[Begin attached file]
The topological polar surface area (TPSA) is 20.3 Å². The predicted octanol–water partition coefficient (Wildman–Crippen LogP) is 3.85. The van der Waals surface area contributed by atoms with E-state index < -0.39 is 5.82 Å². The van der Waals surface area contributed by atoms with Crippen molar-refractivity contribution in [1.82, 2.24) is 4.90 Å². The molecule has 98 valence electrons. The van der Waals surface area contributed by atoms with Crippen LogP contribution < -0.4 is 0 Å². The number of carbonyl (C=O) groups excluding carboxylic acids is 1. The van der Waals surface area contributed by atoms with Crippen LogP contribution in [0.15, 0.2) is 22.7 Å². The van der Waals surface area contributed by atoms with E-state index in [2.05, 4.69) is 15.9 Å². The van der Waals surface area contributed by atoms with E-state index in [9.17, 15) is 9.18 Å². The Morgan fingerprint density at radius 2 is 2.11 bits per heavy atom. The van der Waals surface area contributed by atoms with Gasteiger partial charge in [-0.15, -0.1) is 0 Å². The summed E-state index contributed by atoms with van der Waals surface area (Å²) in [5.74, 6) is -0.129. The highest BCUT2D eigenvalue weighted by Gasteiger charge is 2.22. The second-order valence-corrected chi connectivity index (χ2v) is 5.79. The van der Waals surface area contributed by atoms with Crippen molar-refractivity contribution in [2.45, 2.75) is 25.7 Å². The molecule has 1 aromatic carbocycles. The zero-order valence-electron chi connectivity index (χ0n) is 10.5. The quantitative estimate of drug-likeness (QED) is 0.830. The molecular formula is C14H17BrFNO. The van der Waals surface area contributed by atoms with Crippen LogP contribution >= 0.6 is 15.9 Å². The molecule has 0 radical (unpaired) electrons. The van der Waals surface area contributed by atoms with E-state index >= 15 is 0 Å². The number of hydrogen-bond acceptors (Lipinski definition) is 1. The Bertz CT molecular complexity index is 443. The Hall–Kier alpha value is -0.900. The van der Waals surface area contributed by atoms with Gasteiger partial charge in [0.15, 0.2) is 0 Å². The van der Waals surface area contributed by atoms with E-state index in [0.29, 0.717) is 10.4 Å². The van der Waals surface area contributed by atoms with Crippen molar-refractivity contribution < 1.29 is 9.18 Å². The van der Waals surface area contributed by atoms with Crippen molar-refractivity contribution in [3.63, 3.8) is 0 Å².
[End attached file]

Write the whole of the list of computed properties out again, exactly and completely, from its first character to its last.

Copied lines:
The topological polar surface area (TPSA) is 20.3 Å². The predicted octanol–water partition coefficient (Wildman–Crippen LogP) is 3.85. The van der Waals surface area contributed by atoms with E-state index < -0.39 is 5.82 Å². The van der Waals surface area contributed by atoms with Crippen molar-refractivity contribution in [1.82, 2.24) is 4.90 Å². The molecule has 98 valence electrons. The van der Waals surface area contributed by atoms with Crippen LogP contribution < -0.4 is 0 Å². The number of carbonyl (C=O) groups excluding carboxylic acids is 1. The van der Waals surface area contributed by atoms with Crippen LogP contribution in [0.15, 0.2) is 22.7 Å². The van der Waals surface area contributed by atoms with E-state index in [2.05, 4.69) is 15.9 Å². The van der Waals surface area contributed by atoms with E-state index in [9.17, 15) is 9.18 Å². The Morgan fingerprint density at radius 2 is 2.11 bits per heavy atom. The van der Waals surface area contributed by atoms with Gasteiger partial charge in [-0.15, -0.1) is 0 Å². The summed E-state index contributed by atoms with van der Waals surface area (Å²) in [5.74, 6) is -0.129. The highest BCUT2D eigenvalue weighted by Gasteiger charge is 2.22. The second-order valence-corrected chi connectivity index (χ2v) is 5.79. The van der Waals surface area contributed by atoms with Crippen molar-refractivity contribution in [2.45, 2.75) is 25.7 Å². The molecule has 1 aromatic carbocycles. The zero-order valence-electron chi connectivity index (χ0n) is 10.5. The quantitative estimate of drug-likeness (QED) is 0.830. The molecular formula is C14H17BrFNO. The van der Waals surface area contributed by atoms with Crippen LogP contribution >= 0.6 is 15.9 Å². The molecule has 0 radical (unpaired) electrons. The van der Waals surface area contributed by atoms with E-state index >= 15 is 0 Å². The number of hydrogen-bond acceptors (Lipinski definition) is 1. The Bertz CT molecular complexity index is 443. The Hall–Kier alpha value is -0.900. The van der Waals surface area contributed by atoms with Gasteiger partial charge in [0.15, 0.2) is 0 Å². The van der Waals surface area contributed by atoms with E-state index in [0.29, 0.717) is 10.4 Å². The van der Waals surface area contributed by atoms with Crippen molar-refractivity contribution < 1.29 is 9.18 Å². The van der Waals surface area contributed by atoms with Crippen molar-refractivity contribution in [3.63, 3.8) is 0 Å².